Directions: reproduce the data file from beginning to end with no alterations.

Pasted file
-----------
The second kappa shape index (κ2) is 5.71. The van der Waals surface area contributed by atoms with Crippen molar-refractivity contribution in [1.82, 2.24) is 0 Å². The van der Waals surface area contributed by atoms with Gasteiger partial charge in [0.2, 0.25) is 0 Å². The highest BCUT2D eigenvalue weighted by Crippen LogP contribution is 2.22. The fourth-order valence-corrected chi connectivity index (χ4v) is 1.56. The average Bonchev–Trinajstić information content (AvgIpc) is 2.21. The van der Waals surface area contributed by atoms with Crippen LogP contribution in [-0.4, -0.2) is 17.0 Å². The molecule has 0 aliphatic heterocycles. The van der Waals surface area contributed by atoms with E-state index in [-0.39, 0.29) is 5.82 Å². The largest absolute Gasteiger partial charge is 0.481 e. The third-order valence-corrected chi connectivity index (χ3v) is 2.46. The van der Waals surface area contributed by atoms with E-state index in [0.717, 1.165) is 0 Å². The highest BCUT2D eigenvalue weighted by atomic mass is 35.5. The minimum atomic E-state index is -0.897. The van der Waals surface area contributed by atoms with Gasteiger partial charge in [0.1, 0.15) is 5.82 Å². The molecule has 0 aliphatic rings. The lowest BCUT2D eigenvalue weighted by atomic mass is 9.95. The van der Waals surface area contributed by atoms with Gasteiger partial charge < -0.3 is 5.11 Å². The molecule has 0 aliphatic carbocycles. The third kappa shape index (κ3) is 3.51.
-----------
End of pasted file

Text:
The second kappa shape index (κ2) is 5.71. The van der Waals surface area contributed by atoms with Crippen molar-refractivity contribution in [1.82, 2.24) is 0 Å². The van der Waals surface area contributed by atoms with Gasteiger partial charge in [0.2, 0.25) is 0 Å². The highest BCUT2D eigenvalue weighted by Crippen LogP contribution is 2.22. The fourth-order valence-corrected chi connectivity index (χ4v) is 1.56. The average Bonchev–Trinajstić information content (AvgIpc) is 2.21. The van der Waals surface area contributed by atoms with Crippen LogP contribution in [-0.4, -0.2) is 17.0 Å². The molecule has 0 aliphatic heterocycles. The van der Waals surface area contributed by atoms with E-state index in [-0.39, 0.29) is 5.82 Å². The largest absolute Gasteiger partial charge is 0.481 e. The third-order valence-corrected chi connectivity index (χ3v) is 2.46. The van der Waals surface area contributed by atoms with E-state index in [0.717, 1.165) is 0 Å². The highest BCUT2D eigenvalue weighted by atomic mass is 35.5. The minimum atomic E-state index is -0.897. The van der Waals surface area contributed by atoms with Gasteiger partial charge in [0.1, 0.15) is 5.82 Å². The molecule has 0 aliphatic rings. The lowest BCUT2D eigenvalue weighted by atomic mass is 9.95. The van der Waals surface area contributed by atoms with Gasteiger partial charge < -0.3 is 5.11 Å². The molecule has 0 aliphatic carbocycles. The third kappa shape index (κ3) is 3.51.